William Rakena was wagging school and committing crime, when his aunty and dance turned his life around. Ahead of a Both Worlds documentary on his journey, he tells his story.
I’m 17 years of age, I live out in West Auckland, Massey. I actually didn’t think I would be formed into the person I am today. There wasn’t as much opportunity six years ago as there is now for me. I barely had anything to do but like, hang out with all my friends. I would always do whatever I wanted to do. I started wagging school when I was around 9. I used to get bullied at school but that wasn’t the only reason I didn’t go to school - sometimes I just didn’t feel like school was my thing, to be honest. None of the teachers liked me.
I started getting involved with rival gangs, I got caught up in the wrong crowd, I was fully influenced by the people that were older than me. I wanted to be a gangster. I thought the older people that started doing all of these crimes, I thought it was a way you could get your name out there and you could be cool, you could be a name known around the hood.
Luckily I didn’t get put in jail because I was underage [but] I went to the CYFs [residence] and they said, either you live with a family member or you live with foster people. I didn’t really like living with [my aunty at first]. As soon as I got taken away from my hood, I wanted to go back. Me being locked down or somewhere where I didn’t know many people - it was like my own version of jail.
But I wouldn’t be the person I am today if it wasn’t for my aunty, Valencia. She was one of the main reasons why I changed my ways. And also because when I first started Massey High School, I took a dance class, which I liked. As time went by some of those teachers said they saw potential in me. Dance kept me busy as. All I thought about after dance was wanting to shower and sleep, get up the next day and do it again.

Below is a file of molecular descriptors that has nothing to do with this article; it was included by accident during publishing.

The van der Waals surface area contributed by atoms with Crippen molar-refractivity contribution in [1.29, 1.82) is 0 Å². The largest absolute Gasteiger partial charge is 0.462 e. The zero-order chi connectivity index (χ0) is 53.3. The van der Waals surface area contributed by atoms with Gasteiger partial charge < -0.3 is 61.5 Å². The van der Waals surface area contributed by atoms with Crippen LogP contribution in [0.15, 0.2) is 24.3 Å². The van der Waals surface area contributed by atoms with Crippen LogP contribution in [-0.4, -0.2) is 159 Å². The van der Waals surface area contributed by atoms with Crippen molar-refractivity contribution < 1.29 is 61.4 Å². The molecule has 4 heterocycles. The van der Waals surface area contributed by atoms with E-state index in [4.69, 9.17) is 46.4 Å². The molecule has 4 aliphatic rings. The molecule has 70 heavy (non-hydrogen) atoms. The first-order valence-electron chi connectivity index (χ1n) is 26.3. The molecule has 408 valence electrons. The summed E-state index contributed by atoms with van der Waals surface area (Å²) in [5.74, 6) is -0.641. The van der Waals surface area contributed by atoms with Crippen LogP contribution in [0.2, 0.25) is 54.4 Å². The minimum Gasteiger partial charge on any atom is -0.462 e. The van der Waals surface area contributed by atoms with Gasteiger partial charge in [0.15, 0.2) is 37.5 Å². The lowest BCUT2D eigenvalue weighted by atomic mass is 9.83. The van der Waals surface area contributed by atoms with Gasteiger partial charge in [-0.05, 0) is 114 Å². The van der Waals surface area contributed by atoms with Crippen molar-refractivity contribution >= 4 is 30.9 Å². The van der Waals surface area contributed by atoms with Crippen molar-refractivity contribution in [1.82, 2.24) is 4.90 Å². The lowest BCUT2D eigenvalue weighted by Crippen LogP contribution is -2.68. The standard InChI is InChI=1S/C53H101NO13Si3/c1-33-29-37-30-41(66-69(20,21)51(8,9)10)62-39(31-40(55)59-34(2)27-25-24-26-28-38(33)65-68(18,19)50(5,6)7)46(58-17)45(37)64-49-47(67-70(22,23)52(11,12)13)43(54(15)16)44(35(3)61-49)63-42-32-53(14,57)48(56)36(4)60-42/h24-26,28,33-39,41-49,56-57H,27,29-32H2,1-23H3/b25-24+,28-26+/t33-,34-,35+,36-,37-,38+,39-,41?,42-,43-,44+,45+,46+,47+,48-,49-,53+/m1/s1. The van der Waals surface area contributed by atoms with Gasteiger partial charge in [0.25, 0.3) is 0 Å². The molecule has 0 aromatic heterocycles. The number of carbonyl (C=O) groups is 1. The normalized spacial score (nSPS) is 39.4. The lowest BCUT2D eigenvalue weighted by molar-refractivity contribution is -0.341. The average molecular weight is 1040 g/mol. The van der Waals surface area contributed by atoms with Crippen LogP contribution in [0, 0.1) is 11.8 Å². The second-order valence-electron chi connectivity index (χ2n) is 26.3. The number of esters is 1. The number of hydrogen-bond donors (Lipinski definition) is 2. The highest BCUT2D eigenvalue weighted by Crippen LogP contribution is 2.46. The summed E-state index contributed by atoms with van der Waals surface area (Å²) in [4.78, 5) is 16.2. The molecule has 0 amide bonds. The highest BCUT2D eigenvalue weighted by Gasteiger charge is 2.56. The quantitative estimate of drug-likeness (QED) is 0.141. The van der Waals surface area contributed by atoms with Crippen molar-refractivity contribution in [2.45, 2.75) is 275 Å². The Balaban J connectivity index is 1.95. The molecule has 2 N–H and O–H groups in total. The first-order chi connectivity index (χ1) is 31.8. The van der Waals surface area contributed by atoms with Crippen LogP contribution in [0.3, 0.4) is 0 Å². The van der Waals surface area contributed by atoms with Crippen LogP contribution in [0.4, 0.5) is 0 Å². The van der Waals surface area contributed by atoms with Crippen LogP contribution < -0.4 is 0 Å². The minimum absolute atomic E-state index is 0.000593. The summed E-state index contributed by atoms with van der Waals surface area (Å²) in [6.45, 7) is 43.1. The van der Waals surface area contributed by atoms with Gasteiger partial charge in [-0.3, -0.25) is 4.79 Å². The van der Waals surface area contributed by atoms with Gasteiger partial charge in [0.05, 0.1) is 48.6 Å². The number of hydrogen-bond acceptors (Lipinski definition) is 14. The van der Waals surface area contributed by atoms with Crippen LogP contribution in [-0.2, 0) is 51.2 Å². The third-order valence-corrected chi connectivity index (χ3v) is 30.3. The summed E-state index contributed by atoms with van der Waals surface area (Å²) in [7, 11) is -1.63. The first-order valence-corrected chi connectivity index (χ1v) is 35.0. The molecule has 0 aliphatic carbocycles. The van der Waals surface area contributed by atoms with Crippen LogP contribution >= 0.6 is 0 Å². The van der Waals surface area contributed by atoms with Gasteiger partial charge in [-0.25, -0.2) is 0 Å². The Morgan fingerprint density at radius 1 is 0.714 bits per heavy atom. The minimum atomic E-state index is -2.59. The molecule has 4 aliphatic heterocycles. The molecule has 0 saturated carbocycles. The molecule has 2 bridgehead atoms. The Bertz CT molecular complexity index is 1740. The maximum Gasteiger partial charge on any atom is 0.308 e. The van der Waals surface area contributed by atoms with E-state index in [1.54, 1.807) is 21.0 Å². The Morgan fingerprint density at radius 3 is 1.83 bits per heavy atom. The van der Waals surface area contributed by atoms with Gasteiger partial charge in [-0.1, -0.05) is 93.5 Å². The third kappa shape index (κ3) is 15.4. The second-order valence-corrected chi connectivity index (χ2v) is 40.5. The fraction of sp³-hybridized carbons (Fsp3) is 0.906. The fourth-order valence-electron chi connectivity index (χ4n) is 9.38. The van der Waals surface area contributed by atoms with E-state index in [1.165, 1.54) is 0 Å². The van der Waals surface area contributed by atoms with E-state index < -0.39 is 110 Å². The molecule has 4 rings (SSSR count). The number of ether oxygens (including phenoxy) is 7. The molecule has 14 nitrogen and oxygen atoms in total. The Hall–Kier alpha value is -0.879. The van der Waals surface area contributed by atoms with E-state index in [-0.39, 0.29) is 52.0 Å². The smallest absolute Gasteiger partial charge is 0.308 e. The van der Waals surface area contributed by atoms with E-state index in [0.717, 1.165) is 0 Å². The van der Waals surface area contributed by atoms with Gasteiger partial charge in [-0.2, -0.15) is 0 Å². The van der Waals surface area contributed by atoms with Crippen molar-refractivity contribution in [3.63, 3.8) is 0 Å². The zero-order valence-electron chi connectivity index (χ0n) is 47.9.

I got more into Krump because it’s more the expression, the feeling behind it. Usually people would look at Krump as angry people that are doing all these aggressive movements, but when I looked more into it, for me, it was like, Krump doesn’t just have to be angry. Sometimes it can be emotional as. All the negative energy, all the things that you’re dealing with that are not going your way - for me, Krump can be a way of releasing all that negative energy through movement instead of taking it out on people, which could hurt others. Instead you can just chuck it there on the floor and no one’s hurt, but everyone - they feel what you feel.
It’s a bit weird eh [being a role model now for my old friends]. Back then, I used to look up to them, in a way, because they knew what to do - that street life. It’s kinda weird them looking up to me in a way like that, but it’s good because they’re looking up to me in a good way. I don’t look at them in a negative way. I still believe that my friends can make it out. All you need is the discipline and being taken out and away from all of that bad stuff.
I’m heading out to training right now. It’s the first time I’ve ever competed in the World Hip-Hop Championship. Dancing with, like, 40 people on stage is insane. You’ve got to organise formations, transitions, making sure you’re not hitting anyone, looking all the same.
Last night I was talking about it with my aunty. Me going over there [to the world championships in Phoenix, Arizona, USA], it didn’t really hit me. I still feel like I’m training for a gig or something. But as I was talking about it, I was like damn, it’s soon and I’m scared as, cos I don’t want to be that one person that mucks up in the set. But it’s real exciting it’s almost here. I’ll be heading over there with IDentity Dance Company and competing in the mega crews division. Our crew’s called YUNG ID. We’re from all over - Tauranga, Whangarei, West Auckland, South Auckland, North Shore.
I just hope I make my parents proud, to be honest. I just want that day to come when I can give back to my parents and my family and thank all the people that helped me get to where I am right now.
- As told to Kate Newton